So here's a quick fitness update, because I haven't done one of those for a while. I have been woefully under-training or not training at all for the last... twelve weeks? In this time, I've been trying to fit in what I can, a walk around the circle, hulaing, hopping on the skier's edge machine. When I'm up in Whitefish, I've hiked up Big Mountain a couple of times (wow, that's a grunt), been playing in the skate park, (resulting in some training dampening injuries, but nothing too bad), paddling a canoe, swimming in the river, etc.
I've been eating pretty well, although there was a very stressful period about two weeks ago that lasted for about ten days where my eating disorder reared its horrible head and swallowed me whole. It was intense for about three days, and I did some good work trying to be compassionate to myself through it, rather than being angry at my will power. (Because eating disorders aren't about will power, they are about choice.)
Lets digress here for just a mo and think about this some more. The kind of choice I'm talking about here is not necessarily do I choose to put this piece of food in my mouth or not. Because when you are in the thick of it, you are in survival mode. You are clinging to choice with a very irrational mindset. For me, when I get lost like this, food is like a hug from the inside. And the hug is so fleeting, but it felt so good, that I put in another hug. Rationally, I know that I am ultimately hurting myself by putting so much food in me. And I know that this kind of hug leads to tears, not to satisfaction.
But this is where the choice comes in. Its not about policing the moment, with judgment, ridicule, or even will power. The choice, for me, comes in by seeing how I am caring for myself with my actions. This is back to the lesson that Aubrey taught me about compassion.
We had been discussing the three things that plague me the most that I need to fix. Balancing my checkbook. Maintaining my schedule so I am not late, don't overbook, and don't double book or forget appointments. Feeding myself well.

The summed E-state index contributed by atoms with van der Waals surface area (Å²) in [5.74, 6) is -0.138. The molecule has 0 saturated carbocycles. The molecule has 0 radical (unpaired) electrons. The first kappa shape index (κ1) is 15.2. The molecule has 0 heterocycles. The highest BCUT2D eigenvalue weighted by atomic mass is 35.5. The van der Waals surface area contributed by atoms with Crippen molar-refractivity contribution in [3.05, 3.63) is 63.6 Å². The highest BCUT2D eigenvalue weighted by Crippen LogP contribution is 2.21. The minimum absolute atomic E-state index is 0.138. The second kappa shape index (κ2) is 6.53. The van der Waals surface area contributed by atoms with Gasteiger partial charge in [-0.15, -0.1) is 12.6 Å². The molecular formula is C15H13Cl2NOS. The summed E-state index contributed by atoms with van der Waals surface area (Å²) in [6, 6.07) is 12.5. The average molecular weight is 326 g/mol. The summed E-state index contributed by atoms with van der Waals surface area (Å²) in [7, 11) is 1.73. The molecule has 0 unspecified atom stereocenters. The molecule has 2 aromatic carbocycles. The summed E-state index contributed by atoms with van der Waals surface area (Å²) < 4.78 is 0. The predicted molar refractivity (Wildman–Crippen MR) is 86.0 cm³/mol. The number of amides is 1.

Her thought on these was that I needed more compassion. My response to her was, (a titch aggressively, I'm sure.) "How the f**k is me being nice to myself supposed to help me learn to balance my f*&ing checkbook?" I mean, Its math. Its a math problem. It's, as Ethan's first grade teacher would say, a "must do". There are "want to dos" and "must dos" and balancing your checkbook is a must do.
Aubrey asked me how much compassion I was having for myself in that moment right then, and I told her, NONE. Because I am sick of it. I'm tired of not managing my money well. And its not true that you don't have to manage it well when you have none. The fact that I have $12 to my name and about $6000 worth of bills makes me feel powerless, so I don't manage my money.
But in this instance, lets be real, this is the TIME to manage your money. Manage the small amount you have so it can grow. SO out of this very frustrated place, with Aubrey poking at me, I suddenly realized that the answer to all three problems is the same.
Having compassion for myself means making a choice in the moment that is a caring choice. What is the most compassionate thing I can do in this moment? Is it put my wallet in the bottom of my purse, or is it take a moment to write down what I just spent, not because its a must do and I'm a f*&kup, but because I want to be kind to myself, and take care of myself, and the beating I give myself when I don't do this is NOT a compassionate place.
Having compassion for myself means looking at the bagel I'm about to eat (hopefully the first one and not the fourth one) and realizing that the compassionate thing to do, the most caring gesture I can make to myself in this moment of crisis, is to put it down and walk away. That's the hug. Because the way my body feels after I torture it like that is not compassionate.
And so on. I love looking at choice in this way. Its not saying, "Well, feel different! Are you depressed? You should stop feeling that way! Choose to not be depressed." That's not what I'm saying. What I'm working towards here in my practice would be something like, "I'm depressed. How can I care for myself right now. Is it more compassionate for me to go to bed, or for me to go sit in the sun in the yard?" One of those choices, while hard to do, leads down the path to freedom.